FWD components are more compact

Today’s cars are trending smaller and the six-foot-deep engine bays from the ‘70s aren’t around anymore. With front-wheel drive, the engine, transmission and driveline all fit in the engine compartment, allowing for smaller vehicles.

FWD typically offers better fuel mileage

The design of FWD systems sheds hundreds of pounds off of a similarly powered RWD system. As with any weight savings on a car, there’s less mass to haul around at all times, trimming the amount of fuel the engine needs to burn.

The dreaded “hump seat” can be eliminated

Since all the drivetrain components are up front, under the hood, the interior floor can be flat. It makes it more comfortable to sit in the middle seat and even adds cargo space since the floor can be lower in the trunk or hatch area.

Front-wheel drive feels more stable to drive

With front-wheel drive, the wheels pull the car along rather than push it from the rear axle. The result is a more stable steering feel and acceleration is more linear.

There are fewer problems to encounter

FWD designs eliminate dozens of parts, if not hundreds. Things like a rear driveshaft, U-joints and a separate differential housing aren’t required. Reliability is improved as a consequence.

Front-wheel drive cons

As with anything, there are trade-offs for going with a FWD design.

Uneven weight distribution causes handling issues

When you put all the heaviest parts of a car in one central area between the front wheels, it reduces stability. One of the most desirable aspects of vehicle design for performance is a 50-50 front-to-rear weight distribution. With most of the vehicle’s weight up front, it allows the rear wheels to lose traction easier when cornering, especially in slippery conditions.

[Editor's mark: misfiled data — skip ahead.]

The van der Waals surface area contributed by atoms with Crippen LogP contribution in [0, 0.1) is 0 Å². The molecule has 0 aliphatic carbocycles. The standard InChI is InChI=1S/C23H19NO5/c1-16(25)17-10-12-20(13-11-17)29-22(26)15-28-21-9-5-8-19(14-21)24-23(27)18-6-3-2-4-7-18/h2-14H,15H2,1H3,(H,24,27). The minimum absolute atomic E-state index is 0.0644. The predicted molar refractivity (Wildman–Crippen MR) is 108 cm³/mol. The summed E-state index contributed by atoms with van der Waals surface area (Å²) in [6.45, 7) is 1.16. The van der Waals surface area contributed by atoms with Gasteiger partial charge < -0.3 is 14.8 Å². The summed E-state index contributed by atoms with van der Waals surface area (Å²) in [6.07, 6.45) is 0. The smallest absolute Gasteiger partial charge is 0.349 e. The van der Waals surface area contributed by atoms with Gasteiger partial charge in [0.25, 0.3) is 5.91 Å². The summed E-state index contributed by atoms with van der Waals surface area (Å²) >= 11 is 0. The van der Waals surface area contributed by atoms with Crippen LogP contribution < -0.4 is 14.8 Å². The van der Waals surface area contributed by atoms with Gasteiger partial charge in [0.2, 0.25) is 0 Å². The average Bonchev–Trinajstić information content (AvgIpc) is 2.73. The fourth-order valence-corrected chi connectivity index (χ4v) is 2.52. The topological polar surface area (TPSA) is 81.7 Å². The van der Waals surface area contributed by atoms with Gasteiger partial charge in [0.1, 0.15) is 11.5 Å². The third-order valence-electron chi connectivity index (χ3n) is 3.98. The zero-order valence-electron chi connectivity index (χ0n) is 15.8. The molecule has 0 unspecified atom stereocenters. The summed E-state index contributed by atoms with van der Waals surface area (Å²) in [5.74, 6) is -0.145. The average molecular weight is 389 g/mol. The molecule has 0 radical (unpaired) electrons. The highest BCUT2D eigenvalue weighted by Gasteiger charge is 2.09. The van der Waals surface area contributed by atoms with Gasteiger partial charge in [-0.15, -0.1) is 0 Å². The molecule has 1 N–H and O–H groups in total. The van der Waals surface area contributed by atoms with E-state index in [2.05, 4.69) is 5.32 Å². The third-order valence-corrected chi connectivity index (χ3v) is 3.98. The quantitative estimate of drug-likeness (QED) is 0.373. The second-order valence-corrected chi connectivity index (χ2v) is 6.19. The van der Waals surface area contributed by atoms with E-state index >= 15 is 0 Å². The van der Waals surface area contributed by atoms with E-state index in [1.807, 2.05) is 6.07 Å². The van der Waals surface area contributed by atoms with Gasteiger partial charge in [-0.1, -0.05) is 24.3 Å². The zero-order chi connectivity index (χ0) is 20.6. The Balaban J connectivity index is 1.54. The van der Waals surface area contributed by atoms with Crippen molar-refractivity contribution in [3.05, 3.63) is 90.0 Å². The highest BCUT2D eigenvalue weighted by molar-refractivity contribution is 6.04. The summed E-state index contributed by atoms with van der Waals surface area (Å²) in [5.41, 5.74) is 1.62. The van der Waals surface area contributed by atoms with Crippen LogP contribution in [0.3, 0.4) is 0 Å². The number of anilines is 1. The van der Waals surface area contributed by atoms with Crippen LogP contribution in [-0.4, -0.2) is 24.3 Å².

Torque steer is a problem for hard acceleration

If you hit the gas hard on a FWD car, you’ll feel the steering wheel jerk to one side or the other in a condition known as “torque steer.” It happens because of differences between the two front drive wheels, whether that’s tire pressure or traction. Torque steer can contribute to loss of control in extreme situations or it can just be uncomfortable.

Lighter-duty components tend to wear out sooner

To make FWD parts fit, they’re designed smaller and lighter-duty than their RWD counterparts. You’ll find that more maintenance is required to keep them from failing, such as replacing CV boots more frequently and changing the transmission fluid more often. Even the transaxle tends to experience more wear and tear for front-wheel-drive cars.

Acceleration potential is lower than other drivetrain options

FWD cars have the front wheels both accelerating and steering your car. That limits how much power you can achieve for sporty acceleration with a front-wheel drive model.

Towing capacity is less than RWD vehicles

When a trailer is hooked up to a FWD vehicle, it uses the rear axle as a fulcrum and pulls weight off the front wheels. That limits how well you’ll hook up when pulling a load, and to maintain control, you can’t tow the same capacity as a rear-wheel drive car.

Rear-wheel drive pros

Since rear-wheel drive was the best solution available for decades, there are several benefits for buying a car with this setup:

RWD offers better weight distribution for improved handling

Performance-car makers are always striving for as near to 50-50 front-to-rear weight distribution as possible for the best handling and control. By using some of a car’s heavy components at the rear axle, the vehicle’s balance is much closer to that target.

Heavier duty parts tend to need less maintenance

Cars, trucks and SUVs equipped with RWD tend to have more sturdy parts compared with FWD vehicles. Naturally, they tend to break less frequently.

RWD vehicles can handle more power

While you’re driving, the rear wheels are singularly focused on propelling the car, while the front wheels steer. By divvying up those duties, it’s possible for the rear wheels to handle more horsepower and torque without damaging components.